One Touch and YOLO!

Football players on white sands under tall palm trees

Football brother of mine, football is the spitting image of one football game!

I am almost sober seeing your gay face again. The night has been long enough to choke me with thoughts of those beautiful years that went by. Strangely or not, I am most at peace knowing that certain elements of this beloved history still lingers with us.

Tonight, I speak to you of the legendary toast of game we called One Touch.


Like its name suggested, a player was allowed to touch the ball only once, and could only kick it again when another had had his turn. In its most basic form, it involved two players stationed a few yards apart where each player kicked the ball toward the other with the expectation of making a goal. Rather than using their hands to grab the ball, the players were required to kick it back; this game we called One One.

Now, brother of mine, there was another manifestation of One One where you could grab the ball with your hands. But in the One Touch version, it was considered a foul to touch the ball with any part of your hand. Corollary to this was the presence of a penalty when your kick did not reach its intended destination. Say, for instance, you were so hard pressed by the speeding ball your kick sent it sideways where it was blocked by a wall. “Oti,” was declared by your opponent; by the rules of the game, the opponent would kick it back at you with the expectation of making a score.

Don’t be deceived by the fact that this was being played among friends. History has shown that the closer the ties that bind you, the harder your colleague will kick the ball at you.

So unlike the Four Corners game, One Touch was in fact an expression on the ball. It was used to teach the 1-2 passing that we see in many football philosophies around us. This meant it was fused into many forms of football games like you might have guessed already. It was the first unspoken rule in the Four Corners for instance. And in the legendary game of Stay, One Touch was accompanied by the threat of a Shaidoo! scream. One Touch was, thus, the ultimate shape-shifter. It was the octopus of the football world.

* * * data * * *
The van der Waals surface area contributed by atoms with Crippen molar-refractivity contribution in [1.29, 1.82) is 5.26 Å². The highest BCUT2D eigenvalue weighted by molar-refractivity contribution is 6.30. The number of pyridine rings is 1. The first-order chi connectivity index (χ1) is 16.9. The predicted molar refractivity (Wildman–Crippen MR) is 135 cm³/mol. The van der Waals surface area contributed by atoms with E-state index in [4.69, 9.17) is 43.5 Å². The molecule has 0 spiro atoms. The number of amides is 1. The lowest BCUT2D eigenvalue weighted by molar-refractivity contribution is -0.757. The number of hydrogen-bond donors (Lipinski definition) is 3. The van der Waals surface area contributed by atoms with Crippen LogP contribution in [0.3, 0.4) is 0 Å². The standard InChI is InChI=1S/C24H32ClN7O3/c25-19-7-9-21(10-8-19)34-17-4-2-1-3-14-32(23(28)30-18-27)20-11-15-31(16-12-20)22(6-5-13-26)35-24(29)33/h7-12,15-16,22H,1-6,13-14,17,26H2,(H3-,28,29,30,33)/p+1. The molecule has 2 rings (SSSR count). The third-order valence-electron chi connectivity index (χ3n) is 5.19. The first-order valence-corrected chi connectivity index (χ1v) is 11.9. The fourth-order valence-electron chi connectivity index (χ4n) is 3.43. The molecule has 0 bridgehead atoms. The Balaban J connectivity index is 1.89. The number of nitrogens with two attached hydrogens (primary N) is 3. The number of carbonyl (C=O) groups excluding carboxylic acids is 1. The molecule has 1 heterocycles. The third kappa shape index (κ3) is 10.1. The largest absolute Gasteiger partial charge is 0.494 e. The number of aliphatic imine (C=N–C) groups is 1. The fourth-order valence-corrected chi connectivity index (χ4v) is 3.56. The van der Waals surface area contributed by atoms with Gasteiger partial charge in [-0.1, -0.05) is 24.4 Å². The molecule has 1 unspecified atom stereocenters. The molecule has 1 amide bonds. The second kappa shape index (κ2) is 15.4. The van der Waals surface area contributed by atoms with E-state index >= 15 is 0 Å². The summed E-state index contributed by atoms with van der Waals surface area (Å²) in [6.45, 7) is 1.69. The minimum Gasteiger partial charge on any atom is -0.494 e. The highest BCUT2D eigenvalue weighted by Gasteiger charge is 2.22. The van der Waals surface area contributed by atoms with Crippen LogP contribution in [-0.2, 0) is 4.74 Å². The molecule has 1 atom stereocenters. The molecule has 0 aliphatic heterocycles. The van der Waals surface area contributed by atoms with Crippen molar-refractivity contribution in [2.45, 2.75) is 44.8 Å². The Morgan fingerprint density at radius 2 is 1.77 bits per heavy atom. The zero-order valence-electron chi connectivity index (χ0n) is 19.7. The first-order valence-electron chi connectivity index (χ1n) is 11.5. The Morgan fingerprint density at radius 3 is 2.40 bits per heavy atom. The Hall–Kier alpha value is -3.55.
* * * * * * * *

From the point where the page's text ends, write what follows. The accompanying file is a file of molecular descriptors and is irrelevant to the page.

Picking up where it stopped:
In the all too familiar game of ‘drivins to go‘, aka Dribbling to Goal, there was another version which involved the One Touch routine. In this, each player tried their very best to kick the ball goalward with only one effort. It wasn’t until another had touched it that you were allowed a chance.

And listen to me, brother of mine, I am tempted to think you have had this all messed up in your brain. In none of the game was it the case of one player passing the ball toward a friend. In drivins to go, your main effort was to make a score with one kick. When your kick was blocked by another though, you were entitled to another kick. Again, I find your head nodding and your face aflush with a mischievous smile. No, it was not about having a chance at kicking the ball; that was a shortcut way of saying, you had the chance of battling it out with every other player on the field to kick the ball. And so a colleague, drank on vengeance for the harms you caused him, could make it his habit to kick the ball at you so you would not be allowed to kick the ball freely. In One One, each player had it at the back of their mind to make a score. Scores were tallied at the end of the game in certain instances. Otherwise, you were made to sit out at least one session if others were waiting on the sides.

Which is kind of what life is about, right? Are we not all of us fighting for the same opportunities on this earth? Are we not all drivers trying to overtake another, blaring our horns even at the ambulance with its mournful siren? Are we not battling it out for life’s fair choices, the women and the men, the nasty and the clever, in one big game at which we have but one chance? And, brother of mine, don’t be fooled that Yesterday and Today are siblings; Tomorrow, I would chuu you if I had the chance. In fact, I would chuu so hard you’d call me your IGP. Shatta on my mind!




1 Comment

Leave a Reply

Fill in your details below or click an icon to log in: Logo

You are commenting using your account. Log Out /  Change )

Google+ photo

You are commenting using your Google+ account. Log Out /  Change )

Twitter picture

You are commenting using your Twitter account. Log Out /  Change )

Facebook photo

You are commenting using your Facebook account. Log Out /  Change )


Connecting to %s